Barnes & Thornburg’s new Prelaw Scholars Program covers the cost of applying to law school for select low-income students who have demonstrated academic excellence and personal achievements.
More Indiana law firms returning to in-person work
Indiana law firms are either having attorneys and staff come back to office or making plans for a return in a few months. The firms contacted by The Indiana Lawyer are encouraging rather than requiring their employees to get vaccinated, and they have found most of their workforces have been inoculated.Read More
Moving on: Law firms follow through with office renovations despite new hybrid schedules
As employees trickle back into offices that have stood nearly skeletal for more than a year, many are left to wonder what work will look like in a post-pandemic society. Meanwhile, several Indiana law firms have followed through with plans to transition into new buildings — plans already set in motion before COVID-19 was a common term.Read More
Law firms among businesses stepping up diversity efforts
Barnes & Thornburg is among the organizations conducting in-depth assessments to inform concrete steps toward change—whether that means rewriting job postings, making representation a must for candidate pools or boosting employee support systems.Read More
Innovation needed to bridge patent diversity gap, attorneys say
A bill introduced in the U.S. Senate in March seeks to quantify the lack of diversity among patent holders. The Inventor Diversity for Economic Advancement Act of 2021 — or IDEA Act — would require the USPTO to collect inventors’ demographic information, including race and gender.Read More
The Indiana Bar Foundation, with the support of several major law firms, has launched a diversity initiative designed to remove financial barriers that can prevent high school students from participating in mock trial programs.
After sailing through the House without a single vote in opposition, a bill that would enable individuals to recoup attorney fees from state agencies could hit a stiff wind Wednesday as public interest organizations are aligning to try to block the legislation from moving any further through the Statehouse.
Proposed changes to the country’s tipped employee regulations have caused a stir among some states and worker advocates, prompting a temporary halt of further movement from the U.S. Department of Labor.
With the search underway for only the third director of the Indiana Supreme Court Disciplinary Commission, one thing seems certain: The court will take its time finding a successor for retired leader G. Michael Witte.
At the start of 2021, family law practitioners and longtime colleagues James Reed and Michael Kohlhaas made a career move that runs counter to the current trend — they went from big to boutique.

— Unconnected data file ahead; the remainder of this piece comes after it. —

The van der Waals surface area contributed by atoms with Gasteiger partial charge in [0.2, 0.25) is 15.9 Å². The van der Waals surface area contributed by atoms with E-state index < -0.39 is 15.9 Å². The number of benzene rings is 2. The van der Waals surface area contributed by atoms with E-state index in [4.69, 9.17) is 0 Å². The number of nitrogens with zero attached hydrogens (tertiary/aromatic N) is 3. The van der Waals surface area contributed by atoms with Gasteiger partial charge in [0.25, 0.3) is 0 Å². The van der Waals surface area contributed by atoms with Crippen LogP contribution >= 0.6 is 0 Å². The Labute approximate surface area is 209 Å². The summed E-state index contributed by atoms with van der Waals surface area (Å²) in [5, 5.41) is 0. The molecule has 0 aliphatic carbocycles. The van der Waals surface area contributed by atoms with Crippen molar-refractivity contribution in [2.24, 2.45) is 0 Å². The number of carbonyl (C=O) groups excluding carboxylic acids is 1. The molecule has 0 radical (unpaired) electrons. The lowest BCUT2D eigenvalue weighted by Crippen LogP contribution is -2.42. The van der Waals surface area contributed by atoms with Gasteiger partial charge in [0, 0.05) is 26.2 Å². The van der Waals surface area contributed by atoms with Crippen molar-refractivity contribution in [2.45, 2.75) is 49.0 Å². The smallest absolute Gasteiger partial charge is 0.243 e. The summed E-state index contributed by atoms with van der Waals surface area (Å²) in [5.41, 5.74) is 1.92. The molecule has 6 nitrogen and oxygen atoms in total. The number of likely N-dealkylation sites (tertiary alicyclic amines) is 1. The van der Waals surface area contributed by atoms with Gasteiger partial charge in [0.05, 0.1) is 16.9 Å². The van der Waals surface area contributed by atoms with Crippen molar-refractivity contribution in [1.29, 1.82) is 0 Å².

The Indiana Supreme Court has cleared a well-known attorney and former federal prosecutor of misconduct charges stemming from a nearly decade-old matter. The court found Thursday “that the allegations of misconduct were not proven” in a one-page judgment in favor of Barnes & Thornburg partner Larry Mackey.
PACE, a nonprofit that helps individuals who are being released from incarceration, is one of the first recipients of support from the Barnes & Thornburg Racial and Social Justice Foundation.
Saying it is time to do more than talk, Barnes & Thornburg attorneys and staff are taking an active role in promoting equity by forming a nonprofit and, so far, contributing $200,000 to support charities focused on racial justice in their local communities, including Indianapolis.
Almost 100 individuals accused of violent crime in Indianapolis have been arrested and charged through a federal program designed to decrease violence across major U.S. cities, the Department of Justice has announced.
COVID may have seemed like the only thing that happened in 2020, but for Indiana’s legal community, the past year brought watershed developments that will be with us for years to come, many of which were touched directly by the pandemic. Here are the Top 10 non-coronavirus Indiana legal news stories as determined by consensus of the Indiana Lawyer editorial staff.
Josh Minkler, former U.S. Attorney for the Southern District of Indiana, has joined Barnes & Thornburg in Indianapolis where he will be part of the firm’s white-collar and investigations practice group. The announcement came days after Minkler announced he was stepping down as the top federal prosecutor based in Indianapolis.
As the economy reopens, immigration compliance, often an afterthought, should be a priority as organizations recall furloughed workers and hire new employees. Employers who adhere to best practices for immigration compliance not only mitigate the risk of immigration fines or criminal sanctions but also the negative publicity that often accompanies immigration enforcement actions.
Prior to 2019, Hoosiers interested in creating a directed trust had to leave the state to do so. Now they do not, and Indiana banks and trust companies have a new product to offer customers and will be able to attract business from other states that still do not allow for directed trusts.
The attorney discipline case accusing high-profile Barnes & Thornburg partner Larry Mackey of an improper relationship with the ex-wife of a former Fishers money manager client who was convicted of securities fraud should be dismissed, the hearing officer in his case has recommended.
One alternative dispute resolution option to consider during the pandemic is expedited arbitration. Both the American Arbitration Association (AAA) and the International Institute for Conflict Prevention & Resolution (CPR) offer an “expedited” or “fast track” option for dispute resolution that truly accelerates the proceedings.